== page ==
Turkey Shoot 2004

November 26th-27th, 2004

/ Jean Dry Lake

2 flights, 5720 N-sec burned

We arrived Thursday night and I began prep on my two big planned flights for the weekend. The weather was excellent - calm and clear, and the nights were beautiful. (One of them we spent disposing of Kendall's fireworks and watching The Wizard of Oz while listening to Pink Floyd. Epic.) My two flights went exceedingly well, and it was great to hang with the Vegas guys again. Turkey Shoot 2004 was a success!

Flight 1: AIR, Kosdon K410

Well, it was bright and early on the first morning of Turkey Shoot. I had installed the motor into AIR already back at the hotel, and I was nearly ready to fly. All that was left was to install ejection charges, hook up the altimeters, pack the chutes, and push the button. Problem was, there was no range set up yet! I had the vehicle all prepped, and then helped Tripoli Vegas to get everything ready for the launch. After BSing with Andy Woerner for a while (hoping to Providence that I wouldn't be the first person to fly that morning), I finally trekked out to the pads around 11:00. After arming the altimeters and installing a Thermalite igniter, I gave Kendall Reed the go-ahead to let her rip. The motor took a little time to come up to pressure, but eventually a yellow laser of flame emerged from the base of the motor and we were on our way. There was light cloud cover so the small rocket became difficult to see for the second half of the burn, and disappeared totally after burnout at 6.5 seconds. A pop filtered down from above, indicating that something had fired and the rocket was hopefully descending drogueless. Eventually I caught sight of it again with the help of Gordon McDaniel, and saw it deploy its main parachute at 800 feet. We recovered it quickly from the bushes and deprepped it. 10,700 feet on a full K motor... I wonder what it will do on an M?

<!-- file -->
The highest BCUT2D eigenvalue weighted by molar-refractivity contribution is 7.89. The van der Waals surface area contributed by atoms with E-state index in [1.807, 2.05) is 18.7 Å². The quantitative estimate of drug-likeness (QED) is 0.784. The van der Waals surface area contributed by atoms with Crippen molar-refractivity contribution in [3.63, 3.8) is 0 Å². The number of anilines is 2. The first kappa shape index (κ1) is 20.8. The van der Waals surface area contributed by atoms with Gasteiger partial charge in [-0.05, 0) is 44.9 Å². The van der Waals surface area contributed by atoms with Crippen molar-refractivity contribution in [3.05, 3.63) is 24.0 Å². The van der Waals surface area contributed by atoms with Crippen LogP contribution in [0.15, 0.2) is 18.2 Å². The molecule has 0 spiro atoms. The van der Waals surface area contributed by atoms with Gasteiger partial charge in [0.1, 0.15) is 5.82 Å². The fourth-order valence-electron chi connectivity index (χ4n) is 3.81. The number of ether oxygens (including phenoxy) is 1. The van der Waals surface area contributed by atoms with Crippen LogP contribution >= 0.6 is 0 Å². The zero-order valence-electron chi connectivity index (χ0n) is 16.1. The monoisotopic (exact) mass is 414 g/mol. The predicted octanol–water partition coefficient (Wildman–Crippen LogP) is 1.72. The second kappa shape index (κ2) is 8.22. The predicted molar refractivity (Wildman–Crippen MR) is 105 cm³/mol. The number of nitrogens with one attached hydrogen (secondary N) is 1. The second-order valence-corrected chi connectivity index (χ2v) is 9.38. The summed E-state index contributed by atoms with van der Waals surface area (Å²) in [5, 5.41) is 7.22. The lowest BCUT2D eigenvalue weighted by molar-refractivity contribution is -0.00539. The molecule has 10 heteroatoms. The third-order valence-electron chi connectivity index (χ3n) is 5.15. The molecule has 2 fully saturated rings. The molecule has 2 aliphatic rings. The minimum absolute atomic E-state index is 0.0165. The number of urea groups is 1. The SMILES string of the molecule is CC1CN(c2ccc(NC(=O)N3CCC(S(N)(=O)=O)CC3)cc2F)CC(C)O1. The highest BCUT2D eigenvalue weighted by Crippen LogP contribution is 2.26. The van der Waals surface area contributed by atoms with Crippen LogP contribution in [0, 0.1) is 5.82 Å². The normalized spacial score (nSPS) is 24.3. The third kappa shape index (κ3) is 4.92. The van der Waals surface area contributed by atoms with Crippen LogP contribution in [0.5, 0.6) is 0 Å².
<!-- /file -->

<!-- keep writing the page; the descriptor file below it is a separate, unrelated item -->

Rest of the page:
Altitude: 10,674 ft

Flight 2: Arcas, AMW L650

Red motors are way cool. So when I was offered one to fly in a 76mm 3500 Ns case, I couldn't opt not to. This formula was the original "Red Rhino" from Kosdon East, I think. I prepped the rocket in record time as the day was winding down - it was about 3:00 and I had only flown one rocket (AIR on a K410). The weather was still perfect, so might as well put this one up too. I ran out to the pad and put the rocket on the rail, stood it upright, and installed an electric match with about a foot of Thermalite to get the stubborn motor to light. I returned to the rangehead and summoned Les Derkovitz to push the button. In the laid-back but safe style of Tripoli Vegas, we were ready to go almost instantly. 3, 2, 1, go. POP! The e-match fired and lit the Thermalite. The rocket began to smoke. Fffft. Ffffffffffft. Chuff. Chuff. Fffft. Roarrrrrrrrrrrrrrrrr. Finally, the rocket lifted off the rail ever so slowly and began its climb skywards - 4.19 gees according to the ARTS. I was afraid that the rocket on a six-foot rail would be hit by a wind gust at a vulnerable low speed, but the day was beautiful, and the rocket kept going straight. The motor burned for just about six seconds with a few chuffs and pops on the way up, and a LASER RED flame. Rick Magee said he was just entering the launch site when I flew, and the flame was as bright and vibrant as a Urinsco Redeye. Not bad. Eventually, the drogue appeared at apogee, and the main a short while later at 1000 feet. I recovered the rocket on foot in the bushes at the edge of Jean Dry Lake just as the sun was setting. I listened to the altimeter chirp out 10,177 feet as I hoofed it back to the rangehead. A great end to a great day of flying! Two L motors in the Arcas in one month. I never thought that would happen...

Altitude: 10,177 ft

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